Looking back to 1998, a certain generation of film lovers will remember the monster flick, Godzilla. Equally monstrous was the soundtrack’s leading song, “Deeper Underground”, by UK legends, Jamiroquai.
Their new album now puts the AI in Jamiroquai for the modern age, you could argue, twenty-one years later.
Jamiroquai’s eighth album has landed and the surprising funksters that gave me one of my favourite club tunes ever, “Cosmic Girl”, have once again split critics with their weird, yet always effortlessly cool, take on a tried and tested 70s acid jazz formula.
The new album, Automaton, is the group’s first album since 2010 (Rock Dust Light Star) and on hearing it you could be forgiven for thinking that nothing really has changed in the last seven years for the electro-pop space cowboys, both in terms of their sound and delivery.
Oh, but you’d be wrong. Very wrong. Things have moved on a lot since, and the music industry maybe hasn’t changed for the better, in some respects.
Anyway, Automaton is the Artificial Intelligent version of everything Jamiroquai was back in the 90s, the hybrid engine to ‘Quai’s vintage bicycle in all its uphill pumping glory. It is lead singer, Jay Kay, in a hat; that glows!
Yes, Automaton is as brilliant as it is over the top. As unique as it is a homage to pretty much anyone who has ever dabbled in funk, jazz, soul and electro-punk over the last fifty years.
Filled with twelve memorable, infectious club classics the album is awash with grinding Daft Punk-eque synths, dancing strings that swirl around Jay Kay’s unmistakable voice like dancehall girls around their handbags and lyrics that infect your senses like a bad dose of salts.
For fans of Jamiroquai this album will not be a disappointment. “Shake It On” employs a driving bassline that could have been taken from any number of soul train classics and “Nights Out In The Jungle” and “Superfresh” have such killer hooks it’s hard not to get nostalgic for days when song writing was less about standing up for something and more about just getting on down.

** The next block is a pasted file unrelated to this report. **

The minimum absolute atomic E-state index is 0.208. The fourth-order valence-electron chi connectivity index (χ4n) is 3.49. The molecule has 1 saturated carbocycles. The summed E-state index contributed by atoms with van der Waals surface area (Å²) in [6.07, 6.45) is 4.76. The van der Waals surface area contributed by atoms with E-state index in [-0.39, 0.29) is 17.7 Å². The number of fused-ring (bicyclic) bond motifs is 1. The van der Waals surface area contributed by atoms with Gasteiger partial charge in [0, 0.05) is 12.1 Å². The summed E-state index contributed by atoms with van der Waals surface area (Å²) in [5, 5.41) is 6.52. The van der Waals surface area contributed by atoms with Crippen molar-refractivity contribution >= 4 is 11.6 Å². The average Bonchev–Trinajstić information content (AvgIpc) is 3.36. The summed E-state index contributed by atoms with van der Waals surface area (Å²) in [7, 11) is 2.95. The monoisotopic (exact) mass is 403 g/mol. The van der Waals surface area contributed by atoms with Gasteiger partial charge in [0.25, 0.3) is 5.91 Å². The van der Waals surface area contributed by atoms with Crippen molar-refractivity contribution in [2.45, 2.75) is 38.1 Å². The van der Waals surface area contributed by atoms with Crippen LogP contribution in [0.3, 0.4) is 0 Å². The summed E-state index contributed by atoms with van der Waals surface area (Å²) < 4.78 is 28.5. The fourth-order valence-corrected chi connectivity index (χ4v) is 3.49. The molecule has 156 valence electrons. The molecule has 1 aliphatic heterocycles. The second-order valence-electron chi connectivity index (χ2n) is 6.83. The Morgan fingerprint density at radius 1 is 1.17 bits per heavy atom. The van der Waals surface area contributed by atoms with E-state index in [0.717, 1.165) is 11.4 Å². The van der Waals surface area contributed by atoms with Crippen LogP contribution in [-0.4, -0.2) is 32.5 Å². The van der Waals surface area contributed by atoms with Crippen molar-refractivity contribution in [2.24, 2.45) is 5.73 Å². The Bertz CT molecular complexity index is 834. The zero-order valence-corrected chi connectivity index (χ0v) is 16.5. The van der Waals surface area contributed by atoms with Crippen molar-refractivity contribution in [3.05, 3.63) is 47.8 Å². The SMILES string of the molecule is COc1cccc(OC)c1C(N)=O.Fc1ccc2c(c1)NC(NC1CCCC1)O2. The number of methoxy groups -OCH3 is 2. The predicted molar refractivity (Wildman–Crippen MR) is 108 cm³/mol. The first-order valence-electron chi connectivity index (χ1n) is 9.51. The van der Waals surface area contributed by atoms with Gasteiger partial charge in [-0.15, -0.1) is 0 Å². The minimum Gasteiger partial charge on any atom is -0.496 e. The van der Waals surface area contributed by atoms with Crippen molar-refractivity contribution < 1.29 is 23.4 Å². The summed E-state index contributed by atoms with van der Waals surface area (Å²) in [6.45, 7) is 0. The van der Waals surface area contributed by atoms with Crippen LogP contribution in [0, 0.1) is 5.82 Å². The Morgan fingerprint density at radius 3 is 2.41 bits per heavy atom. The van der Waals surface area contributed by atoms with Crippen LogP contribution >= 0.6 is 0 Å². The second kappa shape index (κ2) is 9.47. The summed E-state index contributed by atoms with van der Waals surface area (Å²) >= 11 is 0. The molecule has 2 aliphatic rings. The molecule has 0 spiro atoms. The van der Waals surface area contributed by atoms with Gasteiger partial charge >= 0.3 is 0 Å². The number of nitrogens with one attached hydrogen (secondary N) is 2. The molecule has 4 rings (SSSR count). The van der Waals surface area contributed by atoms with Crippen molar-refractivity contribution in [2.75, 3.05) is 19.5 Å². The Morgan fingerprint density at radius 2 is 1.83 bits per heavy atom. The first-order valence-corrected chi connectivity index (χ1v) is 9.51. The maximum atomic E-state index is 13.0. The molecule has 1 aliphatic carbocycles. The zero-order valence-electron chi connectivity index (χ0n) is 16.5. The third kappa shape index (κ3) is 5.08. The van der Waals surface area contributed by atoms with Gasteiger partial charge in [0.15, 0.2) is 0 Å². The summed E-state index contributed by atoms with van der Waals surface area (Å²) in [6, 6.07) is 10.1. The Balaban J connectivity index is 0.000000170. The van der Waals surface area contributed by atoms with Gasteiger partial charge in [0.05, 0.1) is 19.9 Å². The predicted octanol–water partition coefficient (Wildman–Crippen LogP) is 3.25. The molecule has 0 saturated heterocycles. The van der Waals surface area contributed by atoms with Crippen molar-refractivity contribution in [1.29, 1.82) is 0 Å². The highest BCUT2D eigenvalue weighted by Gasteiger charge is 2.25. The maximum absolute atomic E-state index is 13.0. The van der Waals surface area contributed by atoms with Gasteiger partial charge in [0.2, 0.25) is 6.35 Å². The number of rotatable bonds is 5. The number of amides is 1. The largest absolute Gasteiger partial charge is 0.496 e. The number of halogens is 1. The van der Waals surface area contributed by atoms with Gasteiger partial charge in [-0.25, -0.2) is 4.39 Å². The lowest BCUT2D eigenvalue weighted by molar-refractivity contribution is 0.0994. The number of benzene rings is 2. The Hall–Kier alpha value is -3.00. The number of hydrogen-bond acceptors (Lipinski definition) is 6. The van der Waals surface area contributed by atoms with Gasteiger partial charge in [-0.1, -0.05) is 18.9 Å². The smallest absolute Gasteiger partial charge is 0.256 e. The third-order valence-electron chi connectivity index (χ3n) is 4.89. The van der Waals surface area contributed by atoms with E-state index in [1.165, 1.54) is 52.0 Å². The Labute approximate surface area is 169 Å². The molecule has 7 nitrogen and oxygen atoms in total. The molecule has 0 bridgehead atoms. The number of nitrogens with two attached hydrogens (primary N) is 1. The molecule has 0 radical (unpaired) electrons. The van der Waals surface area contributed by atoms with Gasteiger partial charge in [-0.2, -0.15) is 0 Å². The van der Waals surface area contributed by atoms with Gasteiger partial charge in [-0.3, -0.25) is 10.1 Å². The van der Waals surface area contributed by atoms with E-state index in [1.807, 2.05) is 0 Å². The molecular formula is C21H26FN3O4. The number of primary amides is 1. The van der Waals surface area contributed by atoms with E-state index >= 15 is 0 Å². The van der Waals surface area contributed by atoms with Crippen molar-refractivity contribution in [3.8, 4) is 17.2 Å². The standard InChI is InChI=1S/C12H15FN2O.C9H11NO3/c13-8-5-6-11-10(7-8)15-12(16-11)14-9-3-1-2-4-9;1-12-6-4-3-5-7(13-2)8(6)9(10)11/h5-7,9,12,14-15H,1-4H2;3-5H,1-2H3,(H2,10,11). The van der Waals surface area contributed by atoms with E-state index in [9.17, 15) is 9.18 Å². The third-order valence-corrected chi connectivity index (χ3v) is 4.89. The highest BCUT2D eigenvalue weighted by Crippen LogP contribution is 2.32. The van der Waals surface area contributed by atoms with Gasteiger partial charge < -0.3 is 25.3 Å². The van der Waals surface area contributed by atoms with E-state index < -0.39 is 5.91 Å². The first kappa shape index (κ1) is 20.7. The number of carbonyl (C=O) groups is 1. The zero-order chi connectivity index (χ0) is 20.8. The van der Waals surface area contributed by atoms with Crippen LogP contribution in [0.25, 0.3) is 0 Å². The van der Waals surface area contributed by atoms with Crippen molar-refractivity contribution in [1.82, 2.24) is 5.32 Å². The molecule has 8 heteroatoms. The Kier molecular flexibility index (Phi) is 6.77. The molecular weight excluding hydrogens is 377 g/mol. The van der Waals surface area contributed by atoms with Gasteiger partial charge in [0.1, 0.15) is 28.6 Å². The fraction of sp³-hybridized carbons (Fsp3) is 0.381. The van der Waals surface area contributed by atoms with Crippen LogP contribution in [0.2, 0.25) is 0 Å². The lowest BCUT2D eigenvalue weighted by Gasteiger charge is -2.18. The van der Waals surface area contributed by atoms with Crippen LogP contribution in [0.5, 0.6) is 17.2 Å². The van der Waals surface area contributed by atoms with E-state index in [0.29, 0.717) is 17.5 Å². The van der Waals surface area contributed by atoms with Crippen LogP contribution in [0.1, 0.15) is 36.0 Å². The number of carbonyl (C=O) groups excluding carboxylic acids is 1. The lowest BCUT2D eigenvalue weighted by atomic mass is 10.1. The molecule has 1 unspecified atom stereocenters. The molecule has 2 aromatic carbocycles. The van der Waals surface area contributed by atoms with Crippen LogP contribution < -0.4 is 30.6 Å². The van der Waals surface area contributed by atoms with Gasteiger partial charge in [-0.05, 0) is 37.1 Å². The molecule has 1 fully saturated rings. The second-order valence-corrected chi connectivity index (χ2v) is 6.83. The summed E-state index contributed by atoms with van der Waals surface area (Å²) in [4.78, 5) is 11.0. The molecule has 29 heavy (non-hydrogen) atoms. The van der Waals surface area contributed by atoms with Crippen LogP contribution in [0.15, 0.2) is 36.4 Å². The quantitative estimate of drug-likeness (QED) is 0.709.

And it’s not just the band’s own historical music references that are weaved like strands of glitter throughout.
Automaton is also unapologetically pop, with songs like “Cloud 9” and “Summer Girl” seeming to slide across the dancefloor in low slung jeans and tight tops far more akin to popular music of the last decade (think Timbaland, will.i.am and even a bit of the Lady of GaGa) than songs like “Canned Heat” and “Deeper…” that seemed to start this all off back in the early 90s.
Whether intentional or not what Jamiroquai has done with this album is create the perfect circular economy where funk, soul, jazz and even pop feed each on other; and might continue to do so until all that is left is a slightly less than perfect reproduction of themselves that is still good fun but without the depth and honesty of the original version.
Automaton is an album then of our times. When you spend most of your time writing reviews you get quick and agile at pulling out comparisons, flatteries and imitations. Music is not created in a vacuum and so it is perfectly acceptable, I hope, to want to find the influences that have inspired a new generation of creative artists to make music. But this begs you to ask in an ominous Terminator backwards future type of way; what, made Automaton?
Words by Leander Hobbs